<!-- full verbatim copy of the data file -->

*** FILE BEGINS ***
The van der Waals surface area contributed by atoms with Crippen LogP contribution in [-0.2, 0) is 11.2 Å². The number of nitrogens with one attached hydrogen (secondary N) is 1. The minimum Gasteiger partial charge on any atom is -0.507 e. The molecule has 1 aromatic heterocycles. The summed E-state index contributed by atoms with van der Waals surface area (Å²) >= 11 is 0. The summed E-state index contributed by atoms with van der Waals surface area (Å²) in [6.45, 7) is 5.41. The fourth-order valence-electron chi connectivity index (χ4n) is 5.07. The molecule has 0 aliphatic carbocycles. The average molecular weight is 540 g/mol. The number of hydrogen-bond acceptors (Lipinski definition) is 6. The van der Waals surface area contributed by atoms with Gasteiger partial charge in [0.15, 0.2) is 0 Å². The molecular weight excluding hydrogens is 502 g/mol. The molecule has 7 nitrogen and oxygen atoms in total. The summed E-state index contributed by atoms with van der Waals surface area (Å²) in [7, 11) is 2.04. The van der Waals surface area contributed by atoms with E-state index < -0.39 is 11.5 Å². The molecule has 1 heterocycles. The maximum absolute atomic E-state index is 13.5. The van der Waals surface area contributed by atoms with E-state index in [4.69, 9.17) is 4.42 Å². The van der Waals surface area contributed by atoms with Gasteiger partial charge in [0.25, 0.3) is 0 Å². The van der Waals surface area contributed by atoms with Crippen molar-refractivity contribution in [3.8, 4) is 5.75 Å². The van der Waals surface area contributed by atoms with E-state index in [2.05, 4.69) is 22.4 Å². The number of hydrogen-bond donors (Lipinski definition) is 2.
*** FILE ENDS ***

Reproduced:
The van der Waals surface area contributed by atoms with Crippen LogP contribution in [-0.2, 0) is 11.2 Å². The number of nitrogens with one attached hydrogen (secondary N) is 1. The minimum Gasteiger partial charge on any atom is -0.507 e. The molecule has 1 aromatic heterocycles. The summed E-state index contributed by atoms with van der Waals surface area (Å²) >= 11 is 0. The summed E-state index contributed by atoms with van der Waals surface area (Å²) in [6.45, 7) is 5.41. The fourth-order valence-electron chi connectivity index (χ4n) is 5.07. The molecule has 0 aliphatic carbocycles. The average molecular weight is 540 g/mol. The number of hydrogen-bond acceptors (Lipinski definition) is 6. The van der Waals surface area contributed by atoms with Gasteiger partial charge in [0.15, 0.2) is 0 Å². The molecular weight excluding hydrogens is 502 g/mol. The molecule has 7 nitrogen and oxygen atoms in total. The summed E-state index contributed by atoms with van der Waals surface area (Å²) in [7, 11) is 2.04. The van der Waals surface area contributed by atoms with E-state index < -0.39 is 11.5 Å². The molecule has 1 heterocycles. The maximum absolute atomic E-state index is 13.5. The van der Waals surface area contributed by atoms with E-state index in [4.69, 9.17) is 4.42 Å². The van der Waals surface area contributed by atoms with Gasteiger partial charge in [0.25, 0.3) is 0 Å². The van der Waals surface area contributed by atoms with Crippen molar-refractivity contribution in [3.8, 4) is 5.75 Å². The van der Waals surface area contributed by atoms with E-state index in [2.05, 4.69) is 22.4 Å². The number of hydrogen-bond donors (Lipinski definition) is 2.